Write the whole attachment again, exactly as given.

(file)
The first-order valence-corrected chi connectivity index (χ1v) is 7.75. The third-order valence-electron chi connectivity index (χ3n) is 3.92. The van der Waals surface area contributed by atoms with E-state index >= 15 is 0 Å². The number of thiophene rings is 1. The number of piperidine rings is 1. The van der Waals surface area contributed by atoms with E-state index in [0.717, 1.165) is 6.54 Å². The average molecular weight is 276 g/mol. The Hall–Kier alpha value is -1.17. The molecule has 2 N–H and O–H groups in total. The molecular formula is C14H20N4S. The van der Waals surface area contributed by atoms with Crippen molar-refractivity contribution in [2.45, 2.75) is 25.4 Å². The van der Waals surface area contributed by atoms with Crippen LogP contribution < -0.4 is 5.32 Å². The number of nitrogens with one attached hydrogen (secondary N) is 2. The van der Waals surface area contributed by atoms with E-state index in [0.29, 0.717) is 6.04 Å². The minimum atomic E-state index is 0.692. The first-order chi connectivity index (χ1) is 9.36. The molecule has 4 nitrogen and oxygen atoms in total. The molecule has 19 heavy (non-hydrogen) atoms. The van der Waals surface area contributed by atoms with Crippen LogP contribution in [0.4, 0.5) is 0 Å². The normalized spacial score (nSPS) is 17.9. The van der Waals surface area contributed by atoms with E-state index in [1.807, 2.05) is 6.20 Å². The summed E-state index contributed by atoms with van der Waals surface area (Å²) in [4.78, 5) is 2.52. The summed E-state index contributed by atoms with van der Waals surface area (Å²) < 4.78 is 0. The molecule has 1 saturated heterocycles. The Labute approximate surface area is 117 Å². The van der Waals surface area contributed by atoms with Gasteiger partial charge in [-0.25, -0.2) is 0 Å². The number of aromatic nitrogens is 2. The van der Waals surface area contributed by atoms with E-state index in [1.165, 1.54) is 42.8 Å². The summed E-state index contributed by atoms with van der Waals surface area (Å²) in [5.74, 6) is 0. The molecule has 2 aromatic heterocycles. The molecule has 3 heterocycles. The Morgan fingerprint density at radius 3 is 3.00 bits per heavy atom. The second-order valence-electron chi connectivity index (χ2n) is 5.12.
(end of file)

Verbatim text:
The first-order valence-corrected chi connectivity index (χ1v) is 7.75. The third-order valence-electron chi connectivity index (χ3n) is 3.92. The van der Waals surface area contributed by atoms with E-state index >= 15 is 0 Å². The number of thiophene rings is 1. The number of piperidine rings is 1. The van der Waals surface area contributed by atoms with E-state index in [0.717, 1.165) is 6.54 Å². The average molecular weight is 276 g/mol. The Hall–Kier alpha value is -1.17. The molecule has 2 N–H and O–H groups in total. The molecular formula is C14H20N4S. The van der Waals surface area contributed by atoms with Crippen molar-refractivity contribution in [2.45, 2.75) is 25.4 Å². The van der Waals surface area contributed by atoms with Crippen LogP contribution < -0.4 is 5.32 Å². The number of nitrogens with one attached hydrogen (secondary N) is 2. The van der Waals surface area contributed by atoms with E-state index in [0.29, 0.717) is 6.04 Å². The minimum atomic E-state index is 0.692. The first-order chi connectivity index (χ1) is 9.36. The molecule has 4 nitrogen and oxygen atoms in total. The molecule has 19 heavy (non-hydrogen) atoms. The van der Waals surface area contributed by atoms with Crippen LogP contribution in [0.4, 0.5) is 0 Å². The normalized spacial score (nSPS) is 17.9. The van der Waals surface area contributed by atoms with E-state index in [1.807, 2.05) is 6.20 Å². The summed E-state index contributed by atoms with van der Waals surface area (Å²) in [4.78, 5) is 2.52. The summed E-state index contributed by atoms with van der Waals surface area (Å²) < 4.78 is 0. The molecule has 1 saturated heterocycles. The Labute approximate surface area is 117 Å². The van der Waals surface area contributed by atoms with Gasteiger partial charge in [-0.25, -0.2) is 0 Å². The number of aromatic nitrogens is 2. The van der Waals surface area contributed by atoms with E-state index in [1.165, 1.54) is 42.8 Å². The summed E-state index contributed by atoms with van der Waals surface area (Å²) in [5.74, 6) is 0. The molecule has 2 aromatic heterocycles. The molecule has 3 heterocycles. The Morgan fingerprint density at radius 3 is 3.00 bits per heavy atom. The second-order valence-electron chi connectivity index (χ2n) is 5.12.